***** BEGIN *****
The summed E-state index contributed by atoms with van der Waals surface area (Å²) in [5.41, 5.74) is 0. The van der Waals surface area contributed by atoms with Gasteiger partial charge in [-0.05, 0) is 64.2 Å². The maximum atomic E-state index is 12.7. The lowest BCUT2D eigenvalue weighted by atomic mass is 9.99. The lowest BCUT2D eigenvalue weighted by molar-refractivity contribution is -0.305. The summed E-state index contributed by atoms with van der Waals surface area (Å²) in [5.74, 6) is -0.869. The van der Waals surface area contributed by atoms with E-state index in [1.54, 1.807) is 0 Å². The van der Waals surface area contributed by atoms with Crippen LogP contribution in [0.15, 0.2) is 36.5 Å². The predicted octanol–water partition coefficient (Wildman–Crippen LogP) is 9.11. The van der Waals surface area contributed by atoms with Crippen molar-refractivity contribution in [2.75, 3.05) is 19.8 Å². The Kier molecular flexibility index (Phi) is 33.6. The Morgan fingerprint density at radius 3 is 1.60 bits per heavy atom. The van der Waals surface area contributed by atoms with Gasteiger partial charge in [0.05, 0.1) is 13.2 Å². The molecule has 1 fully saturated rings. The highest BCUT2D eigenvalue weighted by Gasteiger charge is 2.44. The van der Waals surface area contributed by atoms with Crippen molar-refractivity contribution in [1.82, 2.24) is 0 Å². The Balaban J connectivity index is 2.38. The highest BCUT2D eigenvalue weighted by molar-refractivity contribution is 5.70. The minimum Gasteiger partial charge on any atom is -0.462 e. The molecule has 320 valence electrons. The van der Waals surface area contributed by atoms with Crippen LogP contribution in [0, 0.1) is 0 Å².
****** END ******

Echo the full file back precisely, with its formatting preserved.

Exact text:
The summed E-state index contributed by atoms with van der Waals surface area (Å²) in [5.41, 5.74) is 0. The van der Waals surface area contributed by atoms with Gasteiger partial charge in [-0.05, 0) is 64.2 Å². The maximum atomic E-state index is 12.7. The lowest BCUT2D eigenvalue weighted by atomic mass is 9.99. The lowest BCUT2D eigenvalue weighted by molar-refractivity contribution is -0.305. The summed E-state index contributed by atoms with van der Waals surface area (Å²) in [5.74, 6) is -0.869. The van der Waals surface area contributed by atoms with E-state index in [1.54, 1.807) is 0 Å². The van der Waals surface area contributed by atoms with Crippen LogP contribution in [0.15, 0.2) is 36.5 Å². The predicted octanol–water partition coefficient (Wildman–Crippen LogP) is 9.11. The van der Waals surface area contributed by atoms with Crippen molar-refractivity contribution in [2.75, 3.05) is 19.8 Å². The Kier molecular flexibility index (Phi) is 33.6. The Morgan fingerprint density at radius 3 is 1.60 bits per heavy atom. The van der Waals surface area contributed by atoms with Gasteiger partial charge in [0.05, 0.1) is 13.2 Å². The molecule has 1 fully saturated rings. The highest BCUT2D eigenvalue weighted by Gasteiger charge is 2.44. The van der Waals surface area contributed by atoms with Crippen molar-refractivity contribution in [1.82, 2.24) is 0 Å². The Balaban J connectivity index is 2.38. The highest BCUT2D eigenvalue weighted by molar-refractivity contribution is 5.70. The minimum Gasteiger partial charge on any atom is -0.462 e. The molecule has 320 valence electrons. The van der Waals surface area contributed by atoms with Crippen LogP contribution in [0, 0.1) is 0 Å².